Professor Deborah Williamson is a Clinical and Public Health Microbiologist, Director of Microbiology at the Royal Melbourne Hospital, Deputy Director of the Microbiological Diagnostic Unit Public Health Laboratory at the Doherty Institute, and a laboratory head in the Department of Microbiology and Immunology at the University of Melbourne. Her research group at the Doherty Institute focuses on the application of genomic technologies to public health, with a strong focus on sexually-transmitted pathogens. She is an NHMRC Investigator Grant recipient and received a L’Oreal-UNESCO Women in Science Fellowship in 2017.
Dr Ella Trembizki is a molecular microbiologist with expertise in molecular antimicrobial resistance surveillance of organisms of public health importance, primarily sexually transmissible infections. She hold an NHMRC Early Career Fellowship and her research focuses on developing molecular tools and utilising spatial epidemiology and network analysis to enhance antimicrobial resistance surveillance as well as developing individualised treatment strategies to promote antimicrobial stewardship and improve patient outcomes.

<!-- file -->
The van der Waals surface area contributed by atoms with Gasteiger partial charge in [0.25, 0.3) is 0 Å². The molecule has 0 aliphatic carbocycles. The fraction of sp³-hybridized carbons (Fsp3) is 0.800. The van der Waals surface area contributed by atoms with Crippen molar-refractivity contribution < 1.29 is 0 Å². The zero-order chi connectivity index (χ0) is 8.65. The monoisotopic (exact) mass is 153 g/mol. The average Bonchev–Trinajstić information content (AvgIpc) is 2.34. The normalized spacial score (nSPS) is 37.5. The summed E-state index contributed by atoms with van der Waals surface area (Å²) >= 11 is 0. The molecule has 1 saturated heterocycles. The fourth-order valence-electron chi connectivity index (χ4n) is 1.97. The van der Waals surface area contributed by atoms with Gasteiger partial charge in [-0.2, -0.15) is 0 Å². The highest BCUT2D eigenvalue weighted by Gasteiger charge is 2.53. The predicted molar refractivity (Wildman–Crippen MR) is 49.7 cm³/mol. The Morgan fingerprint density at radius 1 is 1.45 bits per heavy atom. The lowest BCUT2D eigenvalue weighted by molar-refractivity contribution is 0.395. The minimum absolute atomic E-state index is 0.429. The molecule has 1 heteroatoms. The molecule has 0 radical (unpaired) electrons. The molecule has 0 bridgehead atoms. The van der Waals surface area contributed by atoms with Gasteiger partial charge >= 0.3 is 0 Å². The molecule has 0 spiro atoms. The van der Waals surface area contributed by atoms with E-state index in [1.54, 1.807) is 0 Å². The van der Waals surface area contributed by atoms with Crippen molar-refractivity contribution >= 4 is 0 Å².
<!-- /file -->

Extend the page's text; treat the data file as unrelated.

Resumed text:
Eloise Williams is an infectious diseases physician and microbiologist in at the Royal Melbourne Hospital with an interest in sexual health and novel diagnostics. She is undertaking a PhD at the Peter Doherty Institute for Infection and Immunity on Neisseria gonorrhoeae.
Darren Russell – Theme Co-chair
Dr Darren Russell is a sexual health physician and the Director of Sexual Health at Cairns Hospital. He holds the positions of Clinical Associate Professor in the Department of Population Health at The University of Melbourne and Adjunct Professor in the College of Medicine and Dentistry at James Cook University in Cairns.
James McMahon – Theme Co-chair
Dr James McMahon is an Infectious Diseases clinician researcher, Head of Clinical Research at the Alfred Hospital and ID physician at Monash Medical Centre. His research interests are in clinical trials focused on HIV Cure, antiretroviral therapy and the cascade of HIV care. Specific interests include developing non-invasive imaging methods to locate and quantify tissue sites of HIV and clinical trials of interventions targeting the HIV reservoir including latency reversal agents and agents to increase HIV-specific immune responses. He also Chairs the Antiretroviral Guidelines Committee for the Australasian Society for HIV, Viral Hepatitis and Sexual Health Medicine (ASHM) and sits on the ASHM Board.